Josh Schneider had worked for my company from 2009 through the first half of 2012. He had overseen the launch of the company’s new website, a very complex and crucial job. Then he departed to get a law degree and after graduating, he moved to Anchorage to serve as clerk for a Federal judge.

Before I set off for Alaska, I had contacted Josh but we had never followed up. Then this. Often when hiking, you can be 5 or 10 minutes ahead of or behind someone and never know they are there. It turned out that Josh and his wife Haley had left the visitor’s center about an hour before Arthur and myself. They had taken a few long breaks on the way up and so they reached the top shortly before we did.

So what are the odds? I had been in Alaska for one full day before we decided to climb up the side of Exit Glacier. Josh knew I was coming back to Alaska, but did not know when. He lived in Anchorage, a 2.5 hour drive from this place. I had wanted to meet up with him, but had not followed up after the first phone call.

Maybe it was the sheer size of Alaska that made this meeting seem so improbable. Maybe it was the distance I had travelled to get from New York to Seward. Maybe it was the vastness of the icefield. But I kept wondering what are the odds? I am still wondering about that. What are the odds? Maybe Alaska is the perfect place for questions like that. What indeed are the odds?

Eric Kampmann in Alaska, 2016

Eric Kampmann in Alaska, 2016

Recalling an Encounter on Mt. Moosilauke’s Gorge Brook Trail

view from summit of mt moosilauke-4-feature

It was the summer of 1992 and my three sons and I were attending a boys’ camp reunion at Camp Pemigewassett in New Hampshire. Outdoor activities filled each day. On the first day, we canoed down the Connecticut River north of Hanover. On the second full day, we had several options and I chose a hike up nearby Mt. Moosilauke. I had fond memories of family trips up Moosilauke as a child; my only worry was my youngest son Arthur being able to make it to the top and back. He had hiked before, but nothing as strenuous as this New Hampshire four-thousand footer. Its summit rose above the tree line into an exposed jumble of rock. Though he had a birthday coming up, Arthur was still just four years old. I could easily imagine hearing the plaintive cry that often came from the back seat of our car: “Dad, are we there yet?”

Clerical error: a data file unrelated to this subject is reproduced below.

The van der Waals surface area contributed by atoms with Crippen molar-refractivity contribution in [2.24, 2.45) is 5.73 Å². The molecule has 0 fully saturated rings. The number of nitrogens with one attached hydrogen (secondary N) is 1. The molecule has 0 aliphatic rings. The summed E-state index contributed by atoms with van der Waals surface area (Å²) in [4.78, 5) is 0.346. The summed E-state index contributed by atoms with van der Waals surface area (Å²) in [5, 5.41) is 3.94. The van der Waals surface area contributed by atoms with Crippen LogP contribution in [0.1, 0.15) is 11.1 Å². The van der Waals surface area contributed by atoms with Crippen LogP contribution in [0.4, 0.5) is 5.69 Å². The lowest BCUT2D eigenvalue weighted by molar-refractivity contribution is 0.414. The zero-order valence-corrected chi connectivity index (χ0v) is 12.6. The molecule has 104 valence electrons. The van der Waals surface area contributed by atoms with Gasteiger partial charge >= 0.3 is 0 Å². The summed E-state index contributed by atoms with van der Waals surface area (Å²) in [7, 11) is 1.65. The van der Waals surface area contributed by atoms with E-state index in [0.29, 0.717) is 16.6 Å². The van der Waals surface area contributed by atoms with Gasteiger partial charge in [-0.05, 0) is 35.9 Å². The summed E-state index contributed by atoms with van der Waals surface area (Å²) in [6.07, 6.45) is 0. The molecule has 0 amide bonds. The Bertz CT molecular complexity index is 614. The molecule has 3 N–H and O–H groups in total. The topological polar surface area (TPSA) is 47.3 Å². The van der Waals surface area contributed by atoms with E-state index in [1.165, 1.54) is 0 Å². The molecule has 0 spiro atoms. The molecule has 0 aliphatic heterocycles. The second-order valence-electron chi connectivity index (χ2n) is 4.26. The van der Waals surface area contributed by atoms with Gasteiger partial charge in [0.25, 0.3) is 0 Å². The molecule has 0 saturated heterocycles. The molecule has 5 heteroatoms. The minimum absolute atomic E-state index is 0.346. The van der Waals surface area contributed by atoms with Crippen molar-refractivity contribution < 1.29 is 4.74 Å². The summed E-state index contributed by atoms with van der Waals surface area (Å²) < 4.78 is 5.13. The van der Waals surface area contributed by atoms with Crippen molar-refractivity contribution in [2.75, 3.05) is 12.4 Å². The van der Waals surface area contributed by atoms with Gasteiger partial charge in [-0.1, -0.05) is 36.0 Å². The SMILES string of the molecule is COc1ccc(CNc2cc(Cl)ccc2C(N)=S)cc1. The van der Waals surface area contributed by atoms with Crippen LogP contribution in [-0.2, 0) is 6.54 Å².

Moosilauke is the first high mountain on the Appalachian Trail north of Virginia. Hikers coming from the south look for it as a landmark as they push into the challenges of the White Mountains. The Gorge Brook Trail departs from the Ravine Lodge at the base of the mountain and is one of the easier ways to ascend, but it’s 7.4 miles round trip. For inexperienced hikers, that’s a full day venture.

Eric Kampmann with his three sons, Alex, Peter, and ArthurAs soon as we began, the two older boys, Alex and Peter, took off and quickly disappeared into the woods. We wouldn’t see them again for hours. That left me with Arthur and the fear that the inevitable cry, “Dad, carry me!” would soon pierce my ears. What would I do then?

But the cry never came. Instead, Arthur talked his way up the trail as if the climb was the most normal thing in the world. Motivated by a desire not to end up lugging him up three arduous miles, I joined in what became a lively continuous conversation. The big topic was his upcoming birthday. He was excited about the possibility of getting some Transformer Action toys, and he kept speculating about which one would be the best to get. Up and up we chattered until suddenly we were beyond the trees and near the open summit, the 3.7 miles behind us. Alex and Peter were waiting to greet us at the top.

We descended the mountain as a family, but Arthur’s non-stop birthday talk did not cease. In fact, about half way down, we met an older gentleman who stopped to say hello. Serendipitous encounters with strangers frequently happen on the Appalachian Trail and over the years I’ve come to expect, savor and cherish them. Arthur immediately brought our new friend into the birthday conversation and the kindly gentleman seemed to listen intently. It was a moment to remember. Even then, I recall thinking: maybe someday, in the distant future, Arthur would be ascending this same Gorge Brook Trail where he would come upon a family with a four year old. And I could imagine Arthur leaning over to hear the child talking and talking about his upcoming birthday and the wonderful gifts he might receive. My gift that day was the image of that moment on the mountain where generations intersected and a young boy shared his happy visions with someone just passing by.

Arthur and his friend collage